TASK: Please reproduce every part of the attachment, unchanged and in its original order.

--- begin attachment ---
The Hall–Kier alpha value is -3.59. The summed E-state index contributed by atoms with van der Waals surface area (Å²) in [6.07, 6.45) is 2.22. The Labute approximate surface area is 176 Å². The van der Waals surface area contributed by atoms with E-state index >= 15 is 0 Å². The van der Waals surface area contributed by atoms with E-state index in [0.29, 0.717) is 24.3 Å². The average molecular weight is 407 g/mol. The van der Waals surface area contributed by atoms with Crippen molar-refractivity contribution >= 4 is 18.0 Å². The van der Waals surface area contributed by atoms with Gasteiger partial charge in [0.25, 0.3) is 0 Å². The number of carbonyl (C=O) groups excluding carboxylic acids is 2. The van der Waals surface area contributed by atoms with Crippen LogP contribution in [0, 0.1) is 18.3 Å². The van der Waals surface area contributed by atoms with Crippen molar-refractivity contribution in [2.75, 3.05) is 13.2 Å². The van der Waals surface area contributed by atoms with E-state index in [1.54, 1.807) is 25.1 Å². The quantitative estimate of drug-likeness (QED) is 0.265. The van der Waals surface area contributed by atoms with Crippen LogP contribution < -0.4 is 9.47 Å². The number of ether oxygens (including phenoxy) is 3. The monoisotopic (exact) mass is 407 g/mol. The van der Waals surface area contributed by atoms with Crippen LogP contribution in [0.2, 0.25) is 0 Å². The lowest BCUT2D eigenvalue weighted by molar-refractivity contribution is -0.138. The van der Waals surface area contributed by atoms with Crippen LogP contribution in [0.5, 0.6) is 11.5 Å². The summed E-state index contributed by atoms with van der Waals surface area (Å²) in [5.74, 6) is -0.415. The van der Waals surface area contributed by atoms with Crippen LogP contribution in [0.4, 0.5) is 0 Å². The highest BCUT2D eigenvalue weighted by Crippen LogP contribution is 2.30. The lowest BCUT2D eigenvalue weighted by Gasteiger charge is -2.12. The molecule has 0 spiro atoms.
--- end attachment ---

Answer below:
The Hall–Kier alpha value is -3.59. The summed E-state index contributed by atoms with van der Waals surface area (Å²) in [6.07, 6.45) is 2.22. The Labute approximate surface area is 176 Å². The van der Waals surface area contributed by atoms with E-state index >= 15 is 0 Å². The van der Waals surface area contributed by atoms with E-state index in [0.29, 0.717) is 24.3 Å². The average molecular weight is 407 g/mol. The van der Waals surface area contributed by atoms with Crippen molar-refractivity contribution >= 4 is 18.0 Å². The van der Waals surface area contributed by atoms with Gasteiger partial charge in [0.25, 0.3) is 0 Å². The number of carbonyl (C=O) groups excluding carboxylic acids is 2. The van der Waals surface area contributed by atoms with Crippen LogP contribution in [0, 0.1) is 18.3 Å². The van der Waals surface area contributed by atoms with Crippen molar-refractivity contribution in [2.75, 3.05) is 13.2 Å². The van der Waals surface area contributed by atoms with E-state index in [1.54, 1.807) is 25.1 Å². The quantitative estimate of drug-likeness (QED) is 0.265. The van der Waals surface area contributed by atoms with Crippen LogP contribution < -0.4 is 9.47 Å². The number of ether oxygens (including phenoxy) is 3. The monoisotopic (exact) mass is 407 g/mol. The van der Waals surface area contributed by atoms with Crippen LogP contribution in [0.2, 0.25) is 0 Å². The lowest BCUT2D eigenvalue weighted by molar-refractivity contribution is -0.138. The van der Waals surface area contributed by atoms with Crippen LogP contribution in [0.5, 0.6) is 11.5 Å². The summed E-state index contributed by atoms with van der Waals surface area (Å²) in [5.74, 6) is -0.415. The van der Waals surface area contributed by atoms with Crippen LogP contribution in [0.4, 0.5) is 0 Å². The highest BCUT2D eigenvalue weighted by Crippen LogP contribution is 2.30. The lowest BCUT2D eigenvalue weighted by Gasteiger charge is -2.12. The molecule has 0 spiro atoms.